Bouncing along narrow roads and climbing steep mountain trails, Eric Brandt Nielsen found himself faraway from Valdosta State University’s dance stages this past Christmas.
Twelve time zones away, the VSU dance program head spent hours on planes traveling to the other side of the world. He spent additional hours and days crammed as a passenger into a small car as his tour guide rounded hairpin turns on narrow, one-lane roads; on one side of the vehicle rose steep mountains, down the other side, one wrong turn, a long, harrowing fall from a cliff.
Reaching the promised paradise of Shangri-La is no easy feat.
“It was more of a challenge than I expected,” Nielsen says. “You have to be in good shape and it is not for the feint of heart.”
On Dec. 16, Nielsen flew out for his trip to Bhutan, a small nation nestled in the Himalayan mountains between Tibet and India.
Deciding to visit Bhutan requires much advance preparation. “Since the country is so small and accommodations are limited, tourists must apply for admission into the country,” Nielsen says. “A guide is imperative and assigned to meet you at the airport.”
A visitor must also pay the Bhutan government $250 a day for each day in country, but this fee includes food and lodging.
From Atlanta, he flew to Seoul, Korea, where he connected to a flight to Bangkok, Thailand. He spent three days there before making the five-hour flight to Bhutan.
Of course, arriving in a place that is still described as a lost world has its own perils.
“In order to arrive in Bhutan, one must take a plane over the Himalayans into Povo, which is a feat in itself,” Nielsen says. “This airport is considered to be one of the most dangerous airports to land a plane.” It is essentially one airstrip suddenly visible as the plane flies over a range of mountains.
Yet, even one airstrip is a major concession for a place that prides itself as a land where time stands still.
With 17th century and older buildings, people wear traditional dress. Buddhism is Bhutan’s religion, and the land’s king tries keeping his people protected from the outside influence of other cultures, Nielsen says.
Nielsen says Bhutan considers its “gross national product to be ‘Happiness.’”
However, cell phones have become part of the landscape. And while people often wear the traditional clothing, many wear modern sneakers beneath the robes of their ghos.
Nielsen wore a gho while attending a festival in Bhutan’s sacred city of Thimpeau. Nielsen and other tourists wore the ghos as a sign of respect for the culture.
A traditional gho “looks like a wrapped robe that goes down to your knees,” Nielsen says. “Leggings are worn to complete the look. The people of Bhutan look favorably on visitors who come dressed for their festivals.”
Still, even with the gho, at 6-foot-3 and as a Westerner, Nielsen stood out.
The festival was Nielsen’s destination in Bhutan. It is the reason why he flew so far and long and traveled several hours each day through winding mountain passes. It is why he spent several hours walking a series of small stairs and paths to reach the Dragon’s Nest Monastery.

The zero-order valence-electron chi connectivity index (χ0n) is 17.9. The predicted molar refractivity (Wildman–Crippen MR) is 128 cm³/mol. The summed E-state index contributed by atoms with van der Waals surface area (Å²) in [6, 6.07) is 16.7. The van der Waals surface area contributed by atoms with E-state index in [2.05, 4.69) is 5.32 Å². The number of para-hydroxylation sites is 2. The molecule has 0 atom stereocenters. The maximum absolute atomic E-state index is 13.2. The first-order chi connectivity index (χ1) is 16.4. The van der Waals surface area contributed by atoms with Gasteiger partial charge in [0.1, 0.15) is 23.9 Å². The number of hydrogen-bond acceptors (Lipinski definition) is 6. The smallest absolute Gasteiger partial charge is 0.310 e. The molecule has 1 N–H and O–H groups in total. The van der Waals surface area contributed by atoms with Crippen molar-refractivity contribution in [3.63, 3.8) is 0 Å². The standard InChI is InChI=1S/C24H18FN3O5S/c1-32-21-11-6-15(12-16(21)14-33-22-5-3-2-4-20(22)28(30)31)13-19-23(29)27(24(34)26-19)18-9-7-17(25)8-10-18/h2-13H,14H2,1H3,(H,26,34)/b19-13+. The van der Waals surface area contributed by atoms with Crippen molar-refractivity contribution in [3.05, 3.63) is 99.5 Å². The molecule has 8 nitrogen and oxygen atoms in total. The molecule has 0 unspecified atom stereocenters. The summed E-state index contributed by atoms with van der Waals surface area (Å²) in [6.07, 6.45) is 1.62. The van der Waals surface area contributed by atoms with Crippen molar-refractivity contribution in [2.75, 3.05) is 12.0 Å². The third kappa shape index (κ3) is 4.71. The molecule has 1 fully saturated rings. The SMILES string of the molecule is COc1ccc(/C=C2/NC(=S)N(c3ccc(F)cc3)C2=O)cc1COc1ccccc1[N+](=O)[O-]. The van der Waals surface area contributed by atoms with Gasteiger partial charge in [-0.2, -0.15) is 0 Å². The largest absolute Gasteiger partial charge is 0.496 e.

As a dancer, choreographer and dance instructor, Nielsen wanted to study and document the festival’s sacred dances.
“It was fascinating,” Nielsen says. “The dances are typically repetitive as most ritual dances are.” Monks are the ones dancing. “The dance is more for the dancer than for the spectators.”
Dancers wear large masks and colorful costumes. These masks represent different characters. One monk wears a clown mask; he provides comedy but also on-site direction to keep other dancers in line.
As for the dances, Nielsen will share recordings with his students. Some Bhutan influences could find their way into his choreographed pieces for this fall’s annual VSU Theatre & Dance show.
“Having taught dance history for several decades, my thirst to know more about historical dances has continually grown,” Nielsen says. “Bringing students first-hand experiences back into the classroom engages the students so much more than reading from the text.”
Nielsen also spent Christmas Day in Bhutan where he was treated well but the only person celebrating the holiday where he stayed. His hosts served him a lavish meal of Asian cuisine to honor his holiday. Walking the buffet line, Nielsen named each dish for a traditional Christmas offering.
Though he grew to know his guide well, Nielsen ate alone, having already learned the guide would not share a meal with him. Early during the trip, he had invited the guide to join him for dinner, but the guide refused saying it would not be proper for a guide to eat with his employer.
Nielsen learned also that he should take his hosts’ advice. At one stop, he was offered a room with a large fireplace. The hosts said they would keep the fire stoked and going throughout the night. Uncomfortable sleeping with an open flame in his room, Nielsen told them he did not need their assistance. He awoke, freezing, middle of the night, the fire out. He went out to ask his hosts to please start a new fire and they graciously did.
Nielsen returned home Dec. 28 to Valdosta.
A well-traveled man, who has visited numerous nations, but is drawn to Asia, Nielsen says he can now check Shangri-La off his bucket list.